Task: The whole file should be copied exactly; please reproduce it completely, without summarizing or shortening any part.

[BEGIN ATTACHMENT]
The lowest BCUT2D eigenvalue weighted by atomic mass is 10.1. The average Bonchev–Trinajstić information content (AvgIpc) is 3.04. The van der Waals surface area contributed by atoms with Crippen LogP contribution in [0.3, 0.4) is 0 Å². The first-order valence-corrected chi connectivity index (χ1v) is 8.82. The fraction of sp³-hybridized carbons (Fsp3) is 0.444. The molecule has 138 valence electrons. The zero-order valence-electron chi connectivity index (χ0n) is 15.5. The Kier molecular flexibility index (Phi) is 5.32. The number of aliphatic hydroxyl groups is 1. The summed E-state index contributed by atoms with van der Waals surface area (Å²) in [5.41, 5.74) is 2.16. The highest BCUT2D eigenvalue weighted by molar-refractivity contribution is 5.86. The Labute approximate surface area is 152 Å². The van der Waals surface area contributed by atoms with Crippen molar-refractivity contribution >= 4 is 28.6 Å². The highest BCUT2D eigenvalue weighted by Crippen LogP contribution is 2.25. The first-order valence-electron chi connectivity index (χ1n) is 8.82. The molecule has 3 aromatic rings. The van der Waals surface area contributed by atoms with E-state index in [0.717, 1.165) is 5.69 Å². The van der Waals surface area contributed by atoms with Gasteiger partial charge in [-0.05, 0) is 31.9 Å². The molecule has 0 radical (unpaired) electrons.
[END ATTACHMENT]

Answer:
The lowest BCUT2D eigenvalue weighted by atomic mass is 10.1. The average Bonchev–Trinajstić information content (AvgIpc) is 3.04. The van der Waals surface area contributed by atoms with Crippen LogP contribution in [0.3, 0.4) is 0 Å². The first-order valence-corrected chi connectivity index (χ1v) is 8.82. The fraction of sp³-hybridized carbons (Fsp3) is 0.444. The molecule has 138 valence electrons. The zero-order valence-electron chi connectivity index (χ0n) is 15.5. The Kier molecular flexibility index (Phi) is 5.32. The number of aliphatic hydroxyl groups is 1. The summed E-state index contributed by atoms with van der Waals surface area (Å²) in [5.41, 5.74) is 2.16. The highest BCUT2D eigenvalue weighted by molar-refractivity contribution is 5.86. The Labute approximate surface area is 152 Å². The van der Waals surface area contributed by atoms with Crippen molar-refractivity contribution >= 4 is 28.6 Å². The highest BCUT2D eigenvalue weighted by Crippen LogP contribution is 2.25. The first-order valence-electron chi connectivity index (χ1n) is 8.82. The molecule has 3 aromatic rings. The van der Waals surface area contributed by atoms with E-state index in [0.717, 1.165) is 5.69 Å². The van der Waals surface area contributed by atoms with Gasteiger partial charge in [-0.05, 0) is 31.9 Å². The molecule has 0 radical (unpaired) electrons.